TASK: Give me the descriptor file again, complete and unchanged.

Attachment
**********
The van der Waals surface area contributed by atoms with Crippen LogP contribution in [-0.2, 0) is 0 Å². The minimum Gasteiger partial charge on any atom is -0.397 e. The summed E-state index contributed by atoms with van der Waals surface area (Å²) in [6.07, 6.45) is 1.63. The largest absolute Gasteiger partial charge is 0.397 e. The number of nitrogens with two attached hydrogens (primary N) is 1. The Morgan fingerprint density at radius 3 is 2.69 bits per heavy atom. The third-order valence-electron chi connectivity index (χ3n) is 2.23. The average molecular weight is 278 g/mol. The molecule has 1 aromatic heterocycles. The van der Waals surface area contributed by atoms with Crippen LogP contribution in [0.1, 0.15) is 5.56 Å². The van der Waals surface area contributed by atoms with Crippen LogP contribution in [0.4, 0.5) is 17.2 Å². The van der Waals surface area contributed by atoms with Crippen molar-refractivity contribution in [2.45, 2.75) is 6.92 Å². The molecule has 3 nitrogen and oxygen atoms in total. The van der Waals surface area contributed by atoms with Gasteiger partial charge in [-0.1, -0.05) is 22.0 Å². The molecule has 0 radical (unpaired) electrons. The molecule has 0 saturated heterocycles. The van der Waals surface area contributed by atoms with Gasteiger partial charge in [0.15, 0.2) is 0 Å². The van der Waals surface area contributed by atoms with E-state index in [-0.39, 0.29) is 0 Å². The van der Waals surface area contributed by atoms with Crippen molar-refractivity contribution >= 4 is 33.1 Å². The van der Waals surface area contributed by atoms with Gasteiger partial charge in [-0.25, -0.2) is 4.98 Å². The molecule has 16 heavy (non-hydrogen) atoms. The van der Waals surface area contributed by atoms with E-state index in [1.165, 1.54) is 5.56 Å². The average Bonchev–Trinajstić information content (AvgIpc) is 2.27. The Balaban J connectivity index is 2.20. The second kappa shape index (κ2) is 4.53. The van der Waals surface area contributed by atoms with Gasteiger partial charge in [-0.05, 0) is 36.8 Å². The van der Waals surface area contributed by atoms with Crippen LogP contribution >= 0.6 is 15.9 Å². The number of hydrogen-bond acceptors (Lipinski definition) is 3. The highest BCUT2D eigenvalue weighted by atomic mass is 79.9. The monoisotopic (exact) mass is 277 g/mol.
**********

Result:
The van der Waals surface area contributed by atoms with Crippen LogP contribution in [-0.2, 0) is 0 Å². The minimum Gasteiger partial charge on any atom is -0.397 e. The summed E-state index contributed by atoms with van der Waals surface area (Å²) in [6.07, 6.45) is 1.63. The largest absolute Gasteiger partial charge is 0.397 e. The number of nitrogens with two attached hydrogens (primary N) is 1. The Morgan fingerprint density at radius 3 is 2.69 bits per heavy atom. The third-order valence-electron chi connectivity index (χ3n) is 2.23. The average molecular weight is 278 g/mol. The molecule has 1 aromatic heterocycles. The van der Waals surface area contributed by atoms with Crippen LogP contribution in [0.1, 0.15) is 5.56 Å². The van der Waals surface area contributed by atoms with Crippen LogP contribution in [0.4, 0.5) is 17.2 Å². The van der Waals surface area contributed by atoms with Crippen molar-refractivity contribution in [2.45, 2.75) is 6.92 Å². The molecule has 3 nitrogen and oxygen atoms in total. The van der Waals surface area contributed by atoms with Gasteiger partial charge in [-0.1, -0.05) is 22.0 Å². The molecule has 0 radical (unpaired) electrons. The molecule has 0 saturated heterocycles. The van der Waals surface area contributed by atoms with Gasteiger partial charge in [0.15, 0.2) is 0 Å². The van der Waals surface area contributed by atoms with E-state index in [-0.39, 0.29) is 0 Å². The van der Waals surface area contributed by atoms with Crippen molar-refractivity contribution >= 4 is 33.1 Å². The van der Waals surface area contributed by atoms with Gasteiger partial charge in [-0.25, -0.2) is 4.98 Å². The molecule has 16 heavy (non-hydrogen) atoms. The van der Waals surface area contributed by atoms with E-state index in [1.165, 1.54) is 5.56 Å². The average Bonchev–Trinajstić information content (AvgIpc) is 2.27. The Balaban J connectivity index is 2.20. The second kappa shape index (κ2) is 4.53. The van der Waals surface area contributed by atoms with Gasteiger partial charge in [-0.05, 0) is 36.8 Å². The van der Waals surface area contributed by atoms with Crippen LogP contribution >= 0.6 is 15.9 Å². The number of hydrogen-bond acceptors (Lipinski definition) is 3. The highest BCUT2D eigenvalue weighted by atomic mass is 79.9. The monoisotopic (exact) mass is 277 g/mol.